At the beginning of the year, we were given a pug mill from our friend Toni Warburton. It hadn’t been used for a long time. Perhaps 20 or more years? It had been stored in her back shed for time out of mind and was full of dried out clay. That’s not such a problem. What was a problem, was that it had never been taken apart. so all the bolts holding the 2 halves of the pug mill barrel together were rusted and swollen up in their sockets. They couldn’t be removed or even rotated. I could have snapped off the heads trying to get them loose, but then the shattered off ends would have made them very difficult to drill out accurately. So I decided to just drill them all out straight from scratch. A very long and difficult job.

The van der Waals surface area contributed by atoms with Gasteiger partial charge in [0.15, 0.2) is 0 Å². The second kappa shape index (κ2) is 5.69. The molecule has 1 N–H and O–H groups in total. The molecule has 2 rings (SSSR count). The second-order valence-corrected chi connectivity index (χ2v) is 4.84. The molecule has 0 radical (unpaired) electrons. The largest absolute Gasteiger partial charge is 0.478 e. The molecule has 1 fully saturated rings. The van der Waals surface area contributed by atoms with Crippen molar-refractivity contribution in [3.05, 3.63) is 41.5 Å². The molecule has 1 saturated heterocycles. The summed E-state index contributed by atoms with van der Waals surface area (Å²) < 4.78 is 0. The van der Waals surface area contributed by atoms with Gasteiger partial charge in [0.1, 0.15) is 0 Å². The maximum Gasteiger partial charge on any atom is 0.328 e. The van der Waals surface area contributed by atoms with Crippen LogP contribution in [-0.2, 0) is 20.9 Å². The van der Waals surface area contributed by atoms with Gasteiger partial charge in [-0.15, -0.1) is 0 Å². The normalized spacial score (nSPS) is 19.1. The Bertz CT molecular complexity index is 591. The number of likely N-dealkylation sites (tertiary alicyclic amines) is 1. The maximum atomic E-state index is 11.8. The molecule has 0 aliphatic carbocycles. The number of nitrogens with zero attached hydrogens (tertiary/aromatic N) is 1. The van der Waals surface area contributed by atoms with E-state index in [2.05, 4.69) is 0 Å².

Drilling out all 8 of the bolts took some time. They were all 90mm long, so I started off with a 3mm pilot hole, then increasing from 5 to 7, and then 9mm drill bits, until the bolt was completely hollowed out and could be removed.

I was wondering if I would get away with it, but I didn’t snap off any drill bits, especially the first 3mm drill bit. That would have certainly put an end to it.

Once I got the barrel apart, I could clean out the dry clay and start to clean it up. The pug mill had previously been used to prepare dark iron bearing terracotta clay. However, I want to use it for white stoneware, so It had to be cleaned out very well. scrupulously well. I made a thorough job of it, starting out with a paint scraper and generally progressing from hand held wire brush, through to a circular wire brush in an electric drill and finishing off with an angle grinder for the most stubborn bits.